Of my earliest memories was of a place called Ordside service. It was a corner lot owned by my Uncle Robert and housed a one-stop auto service center. It was a place where you could get the best Chevron gasoline. Three pumps provided the fully leaded Super, Ethel, and Regular. If my memory serves me well the regular was 29 cents a gallon and for Mom, two dollars would be enough to last a couple of weeks. Included in the complex was a car parts dealership serving the entire town of Marina and most of the Military personnel of Fort Ord. There was one of the first fully automatic car washes.

And my dad worked as a mechanic in the auto repair business behind the parts house. There were four giant roll-up doors for three repair bays and one for tires and oil changes.

Back and across the back of this family business was an area for cars that could not be repaired or fixed. High cement block walls went around this area with barbed wire on top. Occasionally a part from one of these cars was used to fix another. It was called the salvage yard.

I was not a church kid. There were 16 cousins in our little town of 1,645.  There was a little church about a ¼ of a mile away where I got my first encounter with all the “Church words”. When I heard salvation.  I immediately thought about that section of Ordside service.  The salvage yard. Salvage, Salvation, it sounded close enough. I figured salvation had to do with finding worth in something that nobody else wanted or needed. Salvation was about going out back and claiming something that was broken and messed up and then using it to fix something else.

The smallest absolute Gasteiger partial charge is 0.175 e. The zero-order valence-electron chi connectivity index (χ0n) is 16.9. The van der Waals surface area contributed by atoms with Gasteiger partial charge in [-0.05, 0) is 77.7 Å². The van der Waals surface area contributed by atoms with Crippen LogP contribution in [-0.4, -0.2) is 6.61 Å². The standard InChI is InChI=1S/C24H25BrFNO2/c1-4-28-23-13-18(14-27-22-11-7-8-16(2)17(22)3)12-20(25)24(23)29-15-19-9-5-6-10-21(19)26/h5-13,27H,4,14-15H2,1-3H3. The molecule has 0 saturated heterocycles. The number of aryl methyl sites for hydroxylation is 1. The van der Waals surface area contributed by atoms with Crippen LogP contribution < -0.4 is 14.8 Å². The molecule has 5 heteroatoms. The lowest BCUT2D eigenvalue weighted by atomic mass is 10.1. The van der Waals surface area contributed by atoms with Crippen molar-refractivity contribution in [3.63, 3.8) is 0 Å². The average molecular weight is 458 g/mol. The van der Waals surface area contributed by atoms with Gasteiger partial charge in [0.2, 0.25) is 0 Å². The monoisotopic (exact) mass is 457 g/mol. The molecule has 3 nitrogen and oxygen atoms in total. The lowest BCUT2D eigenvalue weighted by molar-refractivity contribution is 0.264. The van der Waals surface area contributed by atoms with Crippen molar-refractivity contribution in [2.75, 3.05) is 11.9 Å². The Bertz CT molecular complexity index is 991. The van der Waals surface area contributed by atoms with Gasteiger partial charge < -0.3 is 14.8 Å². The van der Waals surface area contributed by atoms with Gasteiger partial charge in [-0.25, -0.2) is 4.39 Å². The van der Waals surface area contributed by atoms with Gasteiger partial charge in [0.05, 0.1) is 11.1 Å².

My idea of Salvation became an outgrowth of this idea. I was broken and I needed something to fix me from the salvage yard. Salvation was getting worth from something that was very broken. Salvation was making something good out of the worthless.

So when I attended that little church the youth leader told us we needed to be saved. I saw myself as something that was worthless and I had parts that needed to be used for better things.

I guess I was pretty close.